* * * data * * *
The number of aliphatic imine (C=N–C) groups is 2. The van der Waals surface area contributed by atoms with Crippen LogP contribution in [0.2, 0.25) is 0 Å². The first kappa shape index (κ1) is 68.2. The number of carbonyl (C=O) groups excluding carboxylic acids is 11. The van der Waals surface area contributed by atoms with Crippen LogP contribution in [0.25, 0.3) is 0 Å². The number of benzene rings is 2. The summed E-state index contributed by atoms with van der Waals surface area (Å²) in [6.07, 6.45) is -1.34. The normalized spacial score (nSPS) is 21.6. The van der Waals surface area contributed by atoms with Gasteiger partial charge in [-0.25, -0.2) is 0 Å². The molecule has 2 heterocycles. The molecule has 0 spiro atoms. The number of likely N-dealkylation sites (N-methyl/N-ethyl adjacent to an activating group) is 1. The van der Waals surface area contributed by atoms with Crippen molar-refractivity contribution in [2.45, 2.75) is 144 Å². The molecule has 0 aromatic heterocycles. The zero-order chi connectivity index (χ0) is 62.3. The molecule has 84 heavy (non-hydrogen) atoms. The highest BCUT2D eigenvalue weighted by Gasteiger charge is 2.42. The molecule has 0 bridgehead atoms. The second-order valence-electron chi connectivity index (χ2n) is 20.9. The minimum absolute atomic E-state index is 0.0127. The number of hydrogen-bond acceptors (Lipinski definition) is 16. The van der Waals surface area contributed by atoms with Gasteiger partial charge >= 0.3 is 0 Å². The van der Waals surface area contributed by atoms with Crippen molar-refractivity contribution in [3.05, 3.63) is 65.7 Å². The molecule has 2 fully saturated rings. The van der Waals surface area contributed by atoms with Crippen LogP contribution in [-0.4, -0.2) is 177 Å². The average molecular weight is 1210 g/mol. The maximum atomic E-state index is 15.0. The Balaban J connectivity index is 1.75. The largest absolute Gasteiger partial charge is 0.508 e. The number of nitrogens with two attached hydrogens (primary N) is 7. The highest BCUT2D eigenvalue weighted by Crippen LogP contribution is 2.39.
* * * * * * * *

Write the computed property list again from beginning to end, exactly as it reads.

The number of aliphatic imine (C=N–C) groups is 2. The van der Waals surface area contributed by atoms with Crippen LogP contribution in [0.2, 0.25) is 0 Å². The first kappa shape index (κ1) is 68.2. The number of carbonyl (C=O) groups excluding carboxylic acids is 11. The van der Waals surface area contributed by atoms with Crippen LogP contribution in [0.25, 0.3) is 0 Å². The number of benzene rings is 2. The summed E-state index contributed by atoms with van der Waals surface area (Å²) in [6.07, 6.45) is -1.34. The normalized spacial score (nSPS) is 21.6. The van der Waals surface area contributed by atoms with Gasteiger partial charge in [-0.25, -0.2) is 0 Å². The molecule has 2 heterocycles. The molecule has 0 spiro atoms. The number of likely N-dealkylation sites (N-methyl/N-ethyl adjacent to an activating group) is 1. The van der Waals surface area contributed by atoms with Crippen molar-refractivity contribution in [2.45, 2.75) is 144 Å². The molecule has 0 aromatic heterocycles. The zero-order chi connectivity index (χ0) is 62.3. The molecule has 84 heavy (non-hydrogen) atoms. The highest BCUT2D eigenvalue weighted by Gasteiger charge is 2.42. The molecule has 0 bridgehead atoms. The second-order valence-electron chi connectivity index (χ2n) is 20.9. The minimum absolute atomic E-state index is 0.0127. The number of hydrogen-bond acceptors (Lipinski definition) is 16. The van der Waals surface area contributed by atoms with Gasteiger partial charge >= 0.3 is 0 Å². The van der Waals surface area contributed by atoms with Crippen molar-refractivity contribution in [3.05, 3.63) is 65.7 Å². The molecule has 2 fully saturated rings. The van der Waals surface area contributed by atoms with Crippen LogP contribution in [-0.4, -0.2) is 177 Å². The average molecular weight is 1210 g/mol. The maximum atomic E-state index is 15.0. The Balaban J connectivity index is 1.75. The largest absolute Gasteiger partial charge is 0.508 e. The number of nitrogens with two attached hydrogens (primary N) is 7. The highest BCUT2D eigenvalue weighted by Crippen LogP contribution is 2.39.